New Delhi: The Defence Research and Development Organisation (DRDO) Monday successfully test-fired the Hypersonic Technology Demonstrator Vehicle (HSTDV), making India the fourth country in the world after the US, China and Russia to develop such technology.

Monday’s test, carried out from Abdul Kalam Island (formerly Wheeler Island) off the coast of Odisha, came a year after the DRDO had first tested the futuristic technology. But it had not met all the parameters then.

The successful test Monday will pave the way for missiles that can travel at six times the speed of sound. India will reportedly make its first hypersonic missile in the next five years.

What the HSTDV means for India, and which hypersonic and other missiles are available to major militaries across the world.

What Does Test Firing of HSTDV Mean For India?

The HSTDV is an unmanned scramjet demonstration aircraft for hypersonic speed flight. Hypersonic flight means a speed greater than five times the speed of sound (Mach 5).

Apart from being used as a vehicle for hypersonic and long-range cruise missiles, the HSTDV is a dual-use technology that will have multiple civilian applications, including the launch of small satellites at low cost.

Defence Minister Rajnath Singh tweeted that the HSTDV used the indigenously developed scramjet propulsion system, which is an improvement over the Ramjet engines which work efficiently at supersonic speeds of around Mach 3 (three times the speed of sound).

The DRDO said Monday’s test also demonstrated capabilities for highly complex technology that will serve as the building block for NextGen Hypersonic vehicles in partnership with industry.

Hypersonic Nuclear Missiles

Hypersonic missiles travel at speeds faster than 3,800 miles per hour or 6,115 km per hour, much faster than other ballistic and cruise missiles. They can deliver conventional or nuclear payloads within minutes.

They are highly manoeuvrable and do not follow a predictable arc as they travel. They are said to combine the speed of ballistic missiles with the manoeuvring capabilities of cruise missiles. The speed makes them hard to track compared to traditional missile tech.

In March this year, the United States announced it had successfully tested an unarmed prototype of a hypersonic missile.

According to reports, China and Russia are also vigorously pursuing hypersonic weapons, though Russia is reportedly not developing or considering them for use with a nuclear warhead.

In July, Russian President Vladimir Putin said his country’s Navy vessels would be armed with hypersonic nuclear strike weapons and underwater nuclear drones, which, he said, are in the final phase of testing.

Cruise And Ballistic Missiles

A cruise missile either locates its target or has a preset target. It navigates using a guidance system — such as inertial or beyond visual range satellite GPS guidance — and comprises a payload and aircraft propulsion system.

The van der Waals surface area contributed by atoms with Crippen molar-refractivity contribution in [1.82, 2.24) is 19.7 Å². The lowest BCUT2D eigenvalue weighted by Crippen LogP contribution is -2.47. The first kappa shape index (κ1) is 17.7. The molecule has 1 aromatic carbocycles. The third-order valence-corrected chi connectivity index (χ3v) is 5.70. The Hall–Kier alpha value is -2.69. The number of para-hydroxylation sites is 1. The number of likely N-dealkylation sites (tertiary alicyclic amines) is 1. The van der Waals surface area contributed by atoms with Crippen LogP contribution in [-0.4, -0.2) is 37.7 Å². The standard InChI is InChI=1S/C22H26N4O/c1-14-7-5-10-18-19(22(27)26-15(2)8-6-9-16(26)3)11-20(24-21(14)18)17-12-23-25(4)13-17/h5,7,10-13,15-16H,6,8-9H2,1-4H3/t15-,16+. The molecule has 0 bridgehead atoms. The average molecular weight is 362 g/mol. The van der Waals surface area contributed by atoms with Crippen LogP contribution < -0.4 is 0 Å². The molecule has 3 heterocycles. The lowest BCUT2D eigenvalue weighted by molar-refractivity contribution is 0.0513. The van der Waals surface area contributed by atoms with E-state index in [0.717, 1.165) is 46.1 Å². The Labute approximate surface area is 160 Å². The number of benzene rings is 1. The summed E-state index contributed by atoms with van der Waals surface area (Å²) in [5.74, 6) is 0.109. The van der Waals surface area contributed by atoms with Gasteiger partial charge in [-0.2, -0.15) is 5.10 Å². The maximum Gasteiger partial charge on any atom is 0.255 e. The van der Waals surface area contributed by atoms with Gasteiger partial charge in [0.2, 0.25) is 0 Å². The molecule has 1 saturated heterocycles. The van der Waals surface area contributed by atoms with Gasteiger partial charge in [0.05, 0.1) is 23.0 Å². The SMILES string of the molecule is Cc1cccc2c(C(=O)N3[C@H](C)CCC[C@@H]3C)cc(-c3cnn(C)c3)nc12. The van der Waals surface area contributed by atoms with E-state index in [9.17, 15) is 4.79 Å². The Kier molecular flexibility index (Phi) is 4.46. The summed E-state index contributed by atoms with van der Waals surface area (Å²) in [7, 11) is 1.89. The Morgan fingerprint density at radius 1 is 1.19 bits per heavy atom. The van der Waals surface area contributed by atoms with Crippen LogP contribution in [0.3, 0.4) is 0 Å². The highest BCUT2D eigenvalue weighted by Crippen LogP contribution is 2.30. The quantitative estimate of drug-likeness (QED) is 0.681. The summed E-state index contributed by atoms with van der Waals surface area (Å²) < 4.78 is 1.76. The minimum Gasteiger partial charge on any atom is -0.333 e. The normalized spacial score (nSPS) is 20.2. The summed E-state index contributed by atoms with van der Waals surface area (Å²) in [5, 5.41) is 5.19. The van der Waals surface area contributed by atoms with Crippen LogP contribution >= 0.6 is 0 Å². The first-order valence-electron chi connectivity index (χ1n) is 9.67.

Cruise missiles can be launched from land, sea or air for land attacks and anti-shipping purposes, and can travel at subsonic, supersonic and hypersonic speeds.

Since they stay relatively close to the surface of the earth, they cannot be detected easily by anti-missile systems, and are designed to carry large payloads with high precision.

Ballistic missiles, meanwhile, are launched directly into the upper layers of the earth’s atmosphere. They travel outside the atmosphere, where the warhead detaches from the missile and falls towards a predetermined target. They are rocket-propelled self-guided weapons systems which can carry conventional or nuclear munitions. They can be launched from aircraft, ships and submarines, and land.


Intercontinental ballistic missiles or ICBMs are guided missiles which can deliver nuclear and other payloads.

The Federation of American Scientists is quoted as saying that ICBMs have a minimum range of 5,500 km, with maximum ranges varying from 7,000 to 16,000 km.

Only a handful of countries, including Russia, United States, China, France, India and North Korea, have ICBM capabilities.

In 2018, India successfully test-fired nuclear-capable ballistic missile Agni-V, with a strike range of 5,000 km, from the Abdul Kalam Island.

Anti-Satellite Missiles

Anti-satellite missiles (ASAT) can incapacitate or destroy satellites for strategic military purposes. Several nations possess operational ASAT systems.

Other anti-satellite weapons include ground-based jammers to disrupt the signal from navigation and communications satellites.

The United States, Russia, and China are among countries pursuing anti-satellite weapons.

India had successfully test fired an ASAT on 27 March last year, knocking off one of its own satellites 300 km in space.

DRDO chairman G. Satheesh Reddy had ruled out future ASAT missile tests in the lower Earth orbit, but hinted at keeping the options open for possible experiments in higher orbits.